The truth is that, for most manufacturers, the benefits will come when AI is integrated seamlessly into our existing, third-party tools and platforms. Major ERP systems, for instance, are likely working on upgrades as we speak that will work AI into ongoing updates, making our systems easier to use and improving communication between supply chain partners. That’s exciting, and it will spell efficiency for manufacturers.

Of course, the largest companies in the world will spend money on custom AI applications that blow everyone away. But the development on such products is so complex—and the costs so high—that most manufacturers can and should sit tight, knowing they’ll be able to realize the power of AI without investing directly in the technology.

4. Our Workforce Challenges Will (*sigh*) Remain Challenging

The stats around the collective headspace of our workforce remain staggering. Gallup’s 2023 State of the Global Workplace report revealed that an astonishing six out of 10 employees are quiet quitting—a majority of the workforce. The study defines the term as “what happens when someone psychologically disengages from work.”

One of the most important things manufacturers can do to combat this is improve their workplace culture. Employees tend to work harder when they feel connected to their teammates and the larger reasons their jobs matter—fostering both of these things goes a long way to creating loyal, driven employees. So does accounting for the varied needs of the diverse workforce, which includes members of a whopping four generations.

Perhaps this is the year we start looking at worker shortages as less as a problem to be definitively solved, and more as just another business issue we need to continually manage. A recent MAGNET survey certainly confirms that manufacturers are making employee retention a top priority and recognizing that being a great place to work is now table stakes in the war for talent. A full 87% of manufacturers say they’re now offering increased flexibility to employees in hours and shift permutations, greater opportunities for cross-training, and more frequent pay to keep employees happy and on the job.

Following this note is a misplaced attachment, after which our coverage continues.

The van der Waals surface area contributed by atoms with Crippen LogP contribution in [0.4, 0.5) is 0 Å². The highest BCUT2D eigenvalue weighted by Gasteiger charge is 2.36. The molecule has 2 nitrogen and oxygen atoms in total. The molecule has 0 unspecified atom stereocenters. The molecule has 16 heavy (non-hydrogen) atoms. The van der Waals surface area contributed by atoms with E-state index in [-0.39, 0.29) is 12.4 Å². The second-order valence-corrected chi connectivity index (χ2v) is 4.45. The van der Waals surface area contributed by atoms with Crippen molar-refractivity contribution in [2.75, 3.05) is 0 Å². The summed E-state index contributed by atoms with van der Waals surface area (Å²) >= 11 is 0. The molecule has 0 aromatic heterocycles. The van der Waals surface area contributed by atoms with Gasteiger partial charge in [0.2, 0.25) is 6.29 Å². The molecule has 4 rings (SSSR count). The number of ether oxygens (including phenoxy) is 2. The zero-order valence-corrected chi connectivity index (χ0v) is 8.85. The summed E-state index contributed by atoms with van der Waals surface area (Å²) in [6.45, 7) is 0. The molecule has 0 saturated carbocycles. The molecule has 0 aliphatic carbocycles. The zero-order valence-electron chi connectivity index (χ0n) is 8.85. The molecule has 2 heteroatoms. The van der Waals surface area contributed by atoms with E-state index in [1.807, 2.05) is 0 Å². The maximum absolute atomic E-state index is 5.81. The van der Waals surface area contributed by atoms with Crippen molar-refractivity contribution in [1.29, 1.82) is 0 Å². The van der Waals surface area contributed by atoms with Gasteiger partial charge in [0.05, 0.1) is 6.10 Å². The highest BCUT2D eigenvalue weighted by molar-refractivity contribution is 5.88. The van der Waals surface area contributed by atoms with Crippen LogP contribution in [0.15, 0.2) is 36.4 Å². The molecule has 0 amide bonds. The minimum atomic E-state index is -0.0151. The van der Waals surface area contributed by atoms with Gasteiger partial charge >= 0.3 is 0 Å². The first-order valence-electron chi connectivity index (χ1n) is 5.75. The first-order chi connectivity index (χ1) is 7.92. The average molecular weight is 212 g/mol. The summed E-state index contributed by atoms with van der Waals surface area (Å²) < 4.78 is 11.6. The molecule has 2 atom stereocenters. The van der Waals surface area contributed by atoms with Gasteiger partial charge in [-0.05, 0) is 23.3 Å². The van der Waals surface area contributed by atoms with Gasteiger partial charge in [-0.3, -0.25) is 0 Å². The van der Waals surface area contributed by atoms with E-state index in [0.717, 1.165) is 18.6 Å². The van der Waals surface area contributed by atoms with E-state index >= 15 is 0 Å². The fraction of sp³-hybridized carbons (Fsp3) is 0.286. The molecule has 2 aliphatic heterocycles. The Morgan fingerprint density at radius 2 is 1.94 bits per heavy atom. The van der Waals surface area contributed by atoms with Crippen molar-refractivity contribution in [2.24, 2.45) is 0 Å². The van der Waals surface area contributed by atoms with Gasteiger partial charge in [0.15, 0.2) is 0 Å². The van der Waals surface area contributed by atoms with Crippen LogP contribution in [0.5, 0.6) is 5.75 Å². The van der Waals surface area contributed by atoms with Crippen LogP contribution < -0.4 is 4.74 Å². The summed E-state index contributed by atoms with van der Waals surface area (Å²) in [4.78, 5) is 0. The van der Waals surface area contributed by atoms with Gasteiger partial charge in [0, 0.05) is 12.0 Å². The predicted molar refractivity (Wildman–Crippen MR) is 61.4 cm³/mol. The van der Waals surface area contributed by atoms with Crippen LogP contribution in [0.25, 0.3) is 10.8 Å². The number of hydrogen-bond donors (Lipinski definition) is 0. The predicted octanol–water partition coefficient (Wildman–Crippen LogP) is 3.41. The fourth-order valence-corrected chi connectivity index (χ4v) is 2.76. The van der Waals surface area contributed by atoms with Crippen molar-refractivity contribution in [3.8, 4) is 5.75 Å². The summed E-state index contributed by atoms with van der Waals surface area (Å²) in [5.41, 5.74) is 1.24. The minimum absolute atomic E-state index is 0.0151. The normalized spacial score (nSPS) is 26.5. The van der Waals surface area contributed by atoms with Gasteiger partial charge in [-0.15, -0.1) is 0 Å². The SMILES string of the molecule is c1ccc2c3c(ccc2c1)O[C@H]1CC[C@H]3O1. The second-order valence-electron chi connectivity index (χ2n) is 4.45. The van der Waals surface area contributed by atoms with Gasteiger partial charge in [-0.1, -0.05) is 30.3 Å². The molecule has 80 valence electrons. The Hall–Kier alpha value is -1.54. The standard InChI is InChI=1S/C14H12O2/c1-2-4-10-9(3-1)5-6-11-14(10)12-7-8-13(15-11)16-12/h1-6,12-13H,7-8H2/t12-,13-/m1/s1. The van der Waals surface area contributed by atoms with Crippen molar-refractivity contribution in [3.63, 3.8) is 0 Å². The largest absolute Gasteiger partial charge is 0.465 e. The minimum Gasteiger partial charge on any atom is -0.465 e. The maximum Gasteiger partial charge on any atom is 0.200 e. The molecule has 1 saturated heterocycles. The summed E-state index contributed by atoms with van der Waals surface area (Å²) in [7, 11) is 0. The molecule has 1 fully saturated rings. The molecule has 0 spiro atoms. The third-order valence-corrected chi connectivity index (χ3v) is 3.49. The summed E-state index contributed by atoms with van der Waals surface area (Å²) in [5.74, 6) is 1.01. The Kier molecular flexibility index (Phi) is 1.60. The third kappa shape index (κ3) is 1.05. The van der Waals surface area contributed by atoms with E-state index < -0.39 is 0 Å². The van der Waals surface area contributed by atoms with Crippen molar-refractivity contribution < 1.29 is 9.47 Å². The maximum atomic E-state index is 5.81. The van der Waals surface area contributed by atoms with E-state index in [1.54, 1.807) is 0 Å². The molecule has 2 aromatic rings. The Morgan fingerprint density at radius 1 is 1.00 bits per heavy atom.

5. Manufacturing May Offer a Reprieve from Polarization

Election years are hard on all of us. This one will be no different, promising to drive us apart in some ways we can forecast and many we cannot.

But here’s hoping that manufacturing remains a place of agreement amid the charged discourse. Democrats and Republicans have aligned around manufacturing for years, believing the strength of the industry is important for the overall strength of the country. The CHIPS Act received broad bipartisan support, with both sides of the political aisle looking to tamp down China’s impact. As election season heats up, here’s hoping that bipartisan support of our industry continues.

Either way, 2024 should prove to be another eventful year. Although there’s always the threat of the unknown, the companies that invest in bettering their core business—improving their technology, hiring and retaining great people, and creating processes that spur innovation—will be best prepared to excel no matter what comes our industry’s way.